Douglas C-54A
N90433, Flying Tiger Line, 1955
If you arrived at this page
using a search engine or a
link from another site
please click on the home
button once during your will
add your visit.
Thank you.
1/200 scale die-cast metal with minimal use of plastic.
All markings are tampo (pad) applied, no decals to discolor or flake.
Free-spinning propellers.
Rolling wheels.
Landing gear can be removed or added.
Model comes with a display stand.
A brief history of the aircraft type and the airline is supplied with each model.
Conceived as a civil airliner the Douglas DC-4 was commandeered by the U.S.
Government on December 5, 1941 even before production had begun. Now known as
the C-54 it had several modifications made to meet military requirements and first flew in
March 1942. During WWII more than 1,200 C-54s were produced and operated in every
theater of operations. The aircraft was the U.S. military workhorse carrying everything
surplus C-54s were converted to commercial airline requirements.

N90433 was built in 1942 for the USAAF as Douglas C-54A c/n 10410 and serial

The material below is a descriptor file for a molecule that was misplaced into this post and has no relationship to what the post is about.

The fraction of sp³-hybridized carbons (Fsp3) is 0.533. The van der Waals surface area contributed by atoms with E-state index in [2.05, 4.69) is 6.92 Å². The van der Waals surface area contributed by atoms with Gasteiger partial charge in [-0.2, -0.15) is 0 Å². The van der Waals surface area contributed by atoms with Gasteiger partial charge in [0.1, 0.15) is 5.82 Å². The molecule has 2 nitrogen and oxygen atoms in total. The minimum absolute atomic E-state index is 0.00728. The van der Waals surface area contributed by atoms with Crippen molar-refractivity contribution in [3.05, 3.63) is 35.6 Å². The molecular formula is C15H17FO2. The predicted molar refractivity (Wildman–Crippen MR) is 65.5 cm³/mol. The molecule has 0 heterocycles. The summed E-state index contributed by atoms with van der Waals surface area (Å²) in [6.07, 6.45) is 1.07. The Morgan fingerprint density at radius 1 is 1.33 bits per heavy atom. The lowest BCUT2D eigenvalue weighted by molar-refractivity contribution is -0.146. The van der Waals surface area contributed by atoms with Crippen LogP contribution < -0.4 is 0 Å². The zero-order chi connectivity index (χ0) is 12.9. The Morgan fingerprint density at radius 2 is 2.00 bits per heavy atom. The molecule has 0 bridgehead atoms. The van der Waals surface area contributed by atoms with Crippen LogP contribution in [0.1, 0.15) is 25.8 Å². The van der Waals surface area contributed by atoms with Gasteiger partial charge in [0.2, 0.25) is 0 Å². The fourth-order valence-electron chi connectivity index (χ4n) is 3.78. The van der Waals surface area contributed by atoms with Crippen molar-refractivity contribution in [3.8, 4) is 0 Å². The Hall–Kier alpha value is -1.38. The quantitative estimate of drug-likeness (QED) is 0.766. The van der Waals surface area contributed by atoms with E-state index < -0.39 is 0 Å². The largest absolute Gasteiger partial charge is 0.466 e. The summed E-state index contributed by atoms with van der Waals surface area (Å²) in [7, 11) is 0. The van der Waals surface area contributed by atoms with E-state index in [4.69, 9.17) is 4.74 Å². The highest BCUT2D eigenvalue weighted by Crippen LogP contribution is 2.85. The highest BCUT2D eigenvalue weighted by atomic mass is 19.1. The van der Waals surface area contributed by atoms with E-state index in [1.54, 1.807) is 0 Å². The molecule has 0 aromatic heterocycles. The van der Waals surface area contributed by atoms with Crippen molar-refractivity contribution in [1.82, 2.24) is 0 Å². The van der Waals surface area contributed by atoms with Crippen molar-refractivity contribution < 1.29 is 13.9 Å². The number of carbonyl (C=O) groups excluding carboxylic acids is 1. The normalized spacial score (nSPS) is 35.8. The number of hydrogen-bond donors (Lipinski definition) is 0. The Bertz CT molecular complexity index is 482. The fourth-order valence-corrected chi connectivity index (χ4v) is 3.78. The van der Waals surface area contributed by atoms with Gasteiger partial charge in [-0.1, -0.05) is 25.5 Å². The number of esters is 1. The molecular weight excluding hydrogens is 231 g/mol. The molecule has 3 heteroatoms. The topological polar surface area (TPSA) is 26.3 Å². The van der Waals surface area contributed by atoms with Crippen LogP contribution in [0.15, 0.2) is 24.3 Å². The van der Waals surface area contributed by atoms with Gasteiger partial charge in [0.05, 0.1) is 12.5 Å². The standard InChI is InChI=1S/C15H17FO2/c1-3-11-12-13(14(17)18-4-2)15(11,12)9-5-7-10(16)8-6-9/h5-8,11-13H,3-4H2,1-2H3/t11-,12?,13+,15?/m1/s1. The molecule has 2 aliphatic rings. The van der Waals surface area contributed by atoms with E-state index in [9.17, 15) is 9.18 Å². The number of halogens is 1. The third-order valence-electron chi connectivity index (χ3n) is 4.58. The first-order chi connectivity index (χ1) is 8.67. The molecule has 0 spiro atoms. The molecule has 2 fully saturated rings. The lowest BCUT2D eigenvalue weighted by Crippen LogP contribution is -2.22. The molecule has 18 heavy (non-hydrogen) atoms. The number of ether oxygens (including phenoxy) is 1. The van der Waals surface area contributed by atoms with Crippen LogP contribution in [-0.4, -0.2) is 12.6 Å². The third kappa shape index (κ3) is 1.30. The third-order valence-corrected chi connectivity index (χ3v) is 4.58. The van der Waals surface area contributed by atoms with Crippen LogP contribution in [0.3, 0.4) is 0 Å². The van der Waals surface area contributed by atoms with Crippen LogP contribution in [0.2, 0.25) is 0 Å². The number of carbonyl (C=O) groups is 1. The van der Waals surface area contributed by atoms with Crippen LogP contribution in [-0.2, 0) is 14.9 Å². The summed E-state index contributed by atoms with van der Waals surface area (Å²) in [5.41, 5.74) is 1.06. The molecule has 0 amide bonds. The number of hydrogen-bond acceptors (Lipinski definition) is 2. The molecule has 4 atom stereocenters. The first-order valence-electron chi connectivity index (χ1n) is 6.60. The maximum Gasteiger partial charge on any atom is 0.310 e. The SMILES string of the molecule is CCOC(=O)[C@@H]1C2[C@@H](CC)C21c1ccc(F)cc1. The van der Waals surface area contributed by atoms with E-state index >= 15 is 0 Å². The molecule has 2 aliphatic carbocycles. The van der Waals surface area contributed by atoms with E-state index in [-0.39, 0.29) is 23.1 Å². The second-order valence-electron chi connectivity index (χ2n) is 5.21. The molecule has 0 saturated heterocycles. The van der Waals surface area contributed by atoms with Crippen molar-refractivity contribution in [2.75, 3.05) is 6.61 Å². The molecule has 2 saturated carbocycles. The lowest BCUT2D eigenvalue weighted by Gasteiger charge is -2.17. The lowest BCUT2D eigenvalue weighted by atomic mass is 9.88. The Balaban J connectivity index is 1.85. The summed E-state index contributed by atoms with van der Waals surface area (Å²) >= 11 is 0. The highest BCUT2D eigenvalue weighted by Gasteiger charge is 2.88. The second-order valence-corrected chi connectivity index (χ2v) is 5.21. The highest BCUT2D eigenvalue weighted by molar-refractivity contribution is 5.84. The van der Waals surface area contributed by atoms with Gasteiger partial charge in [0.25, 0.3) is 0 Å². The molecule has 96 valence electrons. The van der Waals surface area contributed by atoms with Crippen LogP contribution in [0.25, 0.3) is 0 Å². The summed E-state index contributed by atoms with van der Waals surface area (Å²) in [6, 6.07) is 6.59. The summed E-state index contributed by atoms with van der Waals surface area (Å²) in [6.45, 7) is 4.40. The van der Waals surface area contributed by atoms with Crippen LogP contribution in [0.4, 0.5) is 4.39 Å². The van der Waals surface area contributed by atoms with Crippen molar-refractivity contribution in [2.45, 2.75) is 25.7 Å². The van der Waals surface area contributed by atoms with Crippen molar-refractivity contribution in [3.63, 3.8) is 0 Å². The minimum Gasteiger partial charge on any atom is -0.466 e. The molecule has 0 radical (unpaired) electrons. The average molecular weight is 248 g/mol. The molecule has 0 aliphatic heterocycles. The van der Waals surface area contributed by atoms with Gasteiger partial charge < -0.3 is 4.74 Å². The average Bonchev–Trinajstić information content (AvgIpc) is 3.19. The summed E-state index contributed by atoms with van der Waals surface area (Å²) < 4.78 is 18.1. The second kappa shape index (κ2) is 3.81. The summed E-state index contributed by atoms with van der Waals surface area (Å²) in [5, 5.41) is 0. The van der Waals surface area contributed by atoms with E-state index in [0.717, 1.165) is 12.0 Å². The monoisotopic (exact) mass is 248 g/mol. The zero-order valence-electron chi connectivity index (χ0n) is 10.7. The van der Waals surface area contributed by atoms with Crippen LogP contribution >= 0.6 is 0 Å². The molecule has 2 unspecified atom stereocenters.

42-72305. In September 1946 it was delivered to American Airlines as N90433 until
March 1949 when it was leased to El Al Israeli Airlines as 4X-ACC and named
Rechovoth. In January 1952 the aircraft began operations with Flying Tiger Line. On
September 24, 1955 during a cargo flight from Wake Island to Hawaii the aircraft crashed
into the Pacific 1,000 miles west of Honolulu killing 3 of the 5 crew.
Specifications for the Douglas Aircraft Company C-54A Skymaster
Length – 93.83 ft   (28.6 m)
Wing Span – 117.49 ft   (35.81 m)
Height – 27.49 ft   (8.38 m)

Engines – (4) Pratt & Whitney E-2000-7 Twin Wasp radial / 1,290 hp each
Maximum Speed – 265 mph   (426 km/h)   (230 kts)
Maximum Range – 3,899 miles   (6,275 km)
Ceiling – 21,982 ft   (6,700 m)

Empty – 37,000 lb   (28,125 kg)
MTOW – 62,000 lb   (28,125 kg)

“E” variant – same engines as the “D” variant that had been upgraded with (4) Pratt & Whitney R-
2000-11 1,360 hp each, reconfigured fuel tanks as well as a specially designed cabin for quick
conversion between passenger and cargo roles. 125 “E” variants were built with 20 going to the
USN as R5D-4.